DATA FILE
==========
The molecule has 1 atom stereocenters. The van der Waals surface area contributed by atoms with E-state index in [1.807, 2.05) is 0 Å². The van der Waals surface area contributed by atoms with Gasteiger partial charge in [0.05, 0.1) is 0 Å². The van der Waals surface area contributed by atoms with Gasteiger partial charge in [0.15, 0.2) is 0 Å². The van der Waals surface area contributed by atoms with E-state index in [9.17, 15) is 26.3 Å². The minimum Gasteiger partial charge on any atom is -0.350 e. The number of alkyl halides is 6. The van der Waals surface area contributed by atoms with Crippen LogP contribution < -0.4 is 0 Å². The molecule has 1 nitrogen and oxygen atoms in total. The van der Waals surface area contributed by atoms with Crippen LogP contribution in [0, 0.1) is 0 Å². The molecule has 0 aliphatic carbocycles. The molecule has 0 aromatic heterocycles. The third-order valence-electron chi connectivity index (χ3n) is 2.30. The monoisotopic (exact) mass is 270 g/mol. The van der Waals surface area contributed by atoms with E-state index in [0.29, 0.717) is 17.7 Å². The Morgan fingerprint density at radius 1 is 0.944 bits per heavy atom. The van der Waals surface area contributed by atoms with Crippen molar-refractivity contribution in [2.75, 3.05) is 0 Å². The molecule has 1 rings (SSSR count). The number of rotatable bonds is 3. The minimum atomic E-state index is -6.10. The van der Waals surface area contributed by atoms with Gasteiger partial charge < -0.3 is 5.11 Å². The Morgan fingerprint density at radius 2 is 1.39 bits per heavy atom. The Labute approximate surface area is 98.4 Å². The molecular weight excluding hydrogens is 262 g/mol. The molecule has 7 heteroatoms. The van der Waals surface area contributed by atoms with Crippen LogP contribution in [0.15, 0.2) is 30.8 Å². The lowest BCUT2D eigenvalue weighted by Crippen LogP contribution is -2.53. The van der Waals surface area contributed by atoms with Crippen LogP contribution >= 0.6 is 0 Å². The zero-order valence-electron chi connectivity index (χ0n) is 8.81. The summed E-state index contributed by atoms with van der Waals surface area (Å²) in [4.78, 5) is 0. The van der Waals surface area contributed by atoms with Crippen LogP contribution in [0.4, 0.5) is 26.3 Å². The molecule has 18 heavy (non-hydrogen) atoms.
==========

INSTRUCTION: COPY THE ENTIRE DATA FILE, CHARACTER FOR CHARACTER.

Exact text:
The molecule has 1 atom stereocenters. The van der Waals surface area contributed by atoms with E-state index in [1.807, 2.05) is 0 Å². The van der Waals surface area contributed by atoms with Gasteiger partial charge in [0.05, 0.1) is 0 Å². The van der Waals surface area contributed by atoms with Gasteiger partial charge in [0.15, 0.2) is 0 Å². The van der Waals surface area contributed by atoms with E-state index in [9.17, 15) is 26.3 Å². The minimum Gasteiger partial charge on any atom is -0.350 e. The number of alkyl halides is 6. The van der Waals surface area contributed by atoms with Crippen LogP contribution < -0.4 is 0 Å². The molecule has 1 nitrogen and oxygen atoms in total. The van der Waals surface area contributed by atoms with Crippen LogP contribution in [0, 0.1) is 0 Å². The molecule has 0 aliphatic carbocycles. The molecule has 0 aromatic heterocycles. The third-order valence-electron chi connectivity index (χ3n) is 2.30. The monoisotopic (exact) mass is 270 g/mol. The van der Waals surface area contributed by atoms with E-state index in [0.29, 0.717) is 17.7 Å². The Morgan fingerprint density at radius 1 is 0.944 bits per heavy atom. The van der Waals surface area contributed by atoms with Crippen molar-refractivity contribution in [2.75, 3.05) is 0 Å². The molecule has 1 rings (SSSR count). The number of rotatable bonds is 3. The minimum atomic E-state index is -6.10. The van der Waals surface area contributed by atoms with Gasteiger partial charge < -0.3 is 5.11 Å². The Morgan fingerprint density at radius 2 is 1.39 bits per heavy atom. The Labute approximate surface area is 98.4 Å². The molecular weight excluding hydrogens is 262 g/mol. The molecule has 7 heteroatoms. The van der Waals surface area contributed by atoms with Crippen LogP contribution in [0.15, 0.2) is 30.8 Å². The lowest BCUT2D eigenvalue weighted by Crippen LogP contribution is -2.53. The van der Waals surface area contributed by atoms with Crippen LogP contribution >= 0.6 is 0 Å². The zero-order valence-electron chi connectivity index (χ0n) is 8.81. The summed E-state index contributed by atoms with van der Waals surface area (Å²) in [4.78, 5) is 0. The van der Waals surface area contributed by atoms with Crippen LogP contribution in [0.4, 0.5) is 26.3 Å². The molecule has 18 heavy (non-hydrogen) atoms.